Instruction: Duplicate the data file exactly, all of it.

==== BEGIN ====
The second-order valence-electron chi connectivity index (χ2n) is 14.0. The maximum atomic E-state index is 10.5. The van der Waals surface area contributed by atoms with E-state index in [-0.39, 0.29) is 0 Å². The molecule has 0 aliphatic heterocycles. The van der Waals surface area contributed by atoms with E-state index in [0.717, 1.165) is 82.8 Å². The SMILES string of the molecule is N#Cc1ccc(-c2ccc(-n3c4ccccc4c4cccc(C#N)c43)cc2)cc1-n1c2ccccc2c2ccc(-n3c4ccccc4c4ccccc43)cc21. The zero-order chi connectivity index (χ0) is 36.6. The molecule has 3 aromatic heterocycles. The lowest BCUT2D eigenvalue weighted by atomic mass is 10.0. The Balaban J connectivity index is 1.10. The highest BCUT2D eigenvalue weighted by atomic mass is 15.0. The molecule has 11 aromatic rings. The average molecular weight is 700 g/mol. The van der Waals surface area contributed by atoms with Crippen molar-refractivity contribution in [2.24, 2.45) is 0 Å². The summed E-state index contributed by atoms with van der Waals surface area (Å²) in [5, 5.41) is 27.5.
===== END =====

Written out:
The second-order valence-electron chi connectivity index (χ2n) is 14.0. The maximum atomic E-state index is 10.5. The van der Waals surface area contributed by atoms with E-state index in [-0.39, 0.29) is 0 Å². The molecule has 0 aliphatic heterocycles. The van der Waals surface area contributed by atoms with E-state index in [0.717, 1.165) is 82.8 Å². The SMILES string of the molecule is N#Cc1ccc(-c2ccc(-n3c4ccccc4c4cccc(C#N)c43)cc2)cc1-n1c2ccccc2c2ccc(-n3c4ccccc4c4ccccc43)cc21. The zero-order chi connectivity index (χ0) is 36.6. The molecule has 3 aromatic heterocycles. The lowest BCUT2D eigenvalue weighted by atomic mass is 10.0. The Balaban J connectivity index is 1.10. The highest BCUT2D eigenvalue weighted by atomic mass is 15.0. The molecule has 11 aromatic rings. The average molecular weight is 700 g/mol. The van der Waals surface area contributed by atoms with Crippen molar-refractivity contribution in [2.24, 2.45) is 0 Å². The summed E-state index contributed by atoms with van der Waals surface area (Å²) in [5, 5.41) is 27.5.